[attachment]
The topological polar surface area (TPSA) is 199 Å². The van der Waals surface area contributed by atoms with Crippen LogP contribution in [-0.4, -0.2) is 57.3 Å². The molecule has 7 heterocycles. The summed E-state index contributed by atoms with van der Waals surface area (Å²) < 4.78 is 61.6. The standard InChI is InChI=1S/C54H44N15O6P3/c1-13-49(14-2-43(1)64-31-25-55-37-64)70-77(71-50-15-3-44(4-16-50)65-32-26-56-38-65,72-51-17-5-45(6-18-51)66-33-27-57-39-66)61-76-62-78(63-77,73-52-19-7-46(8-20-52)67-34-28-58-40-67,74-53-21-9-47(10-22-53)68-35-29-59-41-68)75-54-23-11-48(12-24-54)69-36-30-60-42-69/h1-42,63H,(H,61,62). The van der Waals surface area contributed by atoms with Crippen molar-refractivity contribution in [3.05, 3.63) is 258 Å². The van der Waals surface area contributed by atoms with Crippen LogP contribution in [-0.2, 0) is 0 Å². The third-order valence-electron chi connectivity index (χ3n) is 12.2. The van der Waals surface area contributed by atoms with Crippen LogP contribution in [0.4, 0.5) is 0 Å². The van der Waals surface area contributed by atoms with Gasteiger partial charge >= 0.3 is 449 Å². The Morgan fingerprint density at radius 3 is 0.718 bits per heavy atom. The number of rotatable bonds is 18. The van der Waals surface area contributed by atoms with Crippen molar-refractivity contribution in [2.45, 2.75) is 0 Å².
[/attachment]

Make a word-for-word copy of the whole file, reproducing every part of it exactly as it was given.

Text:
The topological polar surface area (TPSA) is 199 Å². The van der Waals surface area contributed by atoms with Crippen LogP contribution in [-0.4, -0.2) is 57.3 Å². The molecule has 7 heterocycles. The summed E-state index contributed by atoms with van der Waals surface area (Å²) < 4.78 is 61.6. The standard InChI is InChI=1S/C54H44N15O6P3/c1-13-49(14-2-43(1)64-31-25-55-37-64)70-77(71-50-15-3-44(4-16-50)65-32-26-56-38-65,72-51-17-5-45(6-18-51)66-33-27-57-39-66)61-76-62-78(63-77,73-52-19-7-46(8-20-52)67-34-28-58-40-67,74-53-21-9-47(10-22-53)68-35-29-59-41-68)75-54-23-11-48(12-24-54)69-36-30-60-42-69/h1-42,63H,(H,61,62). The van der Waals surface area contributed by atoms with Crippen molar-refractivity contribution in [3.05, 3.63) is 258 Å². The van der Waals surface area contributed by atoms with Crippen LogP contribution in [-0.2, 0) is 0 Å². The third-order valence-electron chi connectivity index (χ3n) is 12.2. The van der Waals surface area contributed by atoms with Crippen LogP contribution in [0.4, 0.5) is 0 Å². The van der Waals surface area contributed by atoms with Gasteiger partial charge >= 0.3 is 449 Å². The Morgan fingerprint density at radius 3 is 0.718 bits per heavy atom. The number of rotatable bonds is 18. The van der Waals surface area contributed by atoms with Crippen molar-refractivity contribution in [2.45, 2.75) is 0 Å².